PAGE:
“I’m Sam. Sam Foster.” He started to hold out his hand and then shoved it in his jeans pocket. “I saw from your license your name is Harper.”
I just stared because I wasn’t really able to do much more than that very well.
“My dad will buy you a new bike. I don’t want you to worry about a thing.” He grimaced. “I know that’s easy for me to say, when you’re the one lying in a hospital bed. But I mean it. It was all my fault, and I’m going to see to it that you’re taken care of.”
“Right.” I was too tired to argue, and I still felt disconnected from reality. Was this actually happening? Judging by how banged up my body felt, it was. But it was hard to believe I’d have been that careless. I’d been riding for years and no one had ever hit me. Sure I’d had some close calls. The streets were packed with cars at rush hour, but I was careful. No way I’d let someone plow into me. I was quick. I was professional. I was fucked.
He approached the bed and leaned over to gently squeeze my arm. I wasn’t accustomed to people I didn’t know touching me, but a pleasant shiver rolled through me and I sighed. There was something about his touch that made me feel better. I remembered that from earlier. His smile was warm, and my chest tightened as his sincere gaze held mine. Nobody smiled at me that way usually. Nobody wasted time trying to charm me. As thrashed as I felt, the heat of his smile wiggled through me. Why was he being so nice? Was he afraid I’d sue him? I wouldn’t be surprised if that was his motivation. If there was one thing I was certain of, it was that most people were self-serving.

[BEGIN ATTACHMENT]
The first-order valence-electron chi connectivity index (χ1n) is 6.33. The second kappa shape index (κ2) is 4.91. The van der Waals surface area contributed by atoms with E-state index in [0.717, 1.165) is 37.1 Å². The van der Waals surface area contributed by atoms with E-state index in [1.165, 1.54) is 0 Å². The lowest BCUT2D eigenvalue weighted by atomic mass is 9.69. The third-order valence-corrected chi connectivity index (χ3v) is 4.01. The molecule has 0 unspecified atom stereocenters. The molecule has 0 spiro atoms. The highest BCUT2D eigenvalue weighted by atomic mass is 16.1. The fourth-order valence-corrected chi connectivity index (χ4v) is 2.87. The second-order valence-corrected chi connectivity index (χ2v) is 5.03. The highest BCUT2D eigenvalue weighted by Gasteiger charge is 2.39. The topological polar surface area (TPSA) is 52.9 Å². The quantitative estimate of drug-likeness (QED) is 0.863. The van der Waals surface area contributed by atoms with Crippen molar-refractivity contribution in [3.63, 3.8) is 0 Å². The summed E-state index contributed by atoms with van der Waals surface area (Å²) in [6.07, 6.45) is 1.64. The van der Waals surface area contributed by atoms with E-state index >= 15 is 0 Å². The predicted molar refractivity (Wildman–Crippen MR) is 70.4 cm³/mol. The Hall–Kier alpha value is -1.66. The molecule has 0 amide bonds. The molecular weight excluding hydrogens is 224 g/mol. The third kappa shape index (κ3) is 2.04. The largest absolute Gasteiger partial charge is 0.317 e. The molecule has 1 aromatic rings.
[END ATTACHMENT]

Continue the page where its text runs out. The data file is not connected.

He shared another beguiling smile. “Like I said, no bones are broken. But your shoulder was dislocated, and your leg was sliced open and bruised pretty badly. They gave you like twenty stitches. You’re going to have to stay off your bike for a few weeks.”
I widened my eyes in horror, and he flinched.
I did something very stupid: I attempted to sit up. The screech I let loose didn’t sound like me. He cowered briefly, and I fell back against the bed as agonizing pain radiated through my shoulder and shot down my arm. I gasped for breath and tried to stay perfectly still as the excruciating, stabbing pains in my shoulder and arm slowly began to fade.
“You shouldn’t get up.” He sounded almost angry. “What are you doing?”
I licked my lips again and gritted out, “My job. I’ll lose my job.”
He shook his head. “No.” His voice was sharp. “I’ll make arrangements. I’ll figure something out. You will most definitely not lose your job.”
I gave a short, bitter laugh, making sure not to jolt my shoulder. I worked as a bicycle courier. There were no desk jobs at my place of employment. My boss, Jack, already didn’t love me, and he didn’t tolerate fuckups of any kind. Not being able to ride for weeks would definitely qualify as a fireable offence. What the hell was I going to do? I could barely make rent as it was on my one-bedroom apartment. I wasn’t soft or weak, but I didn’t know that I could survive being homeless. The very thought of that made me feel sick. Hopeless.
Sam still hovered. His eyes were bright, and his mouth drooped. “I didn’t see you, and by the time I did it was too late.” He paled. “I feel horrible.”
I knew he wanted me to forgive him. I wasn’t sure I had it in me at the moment.
I cleared my throat. “Water?”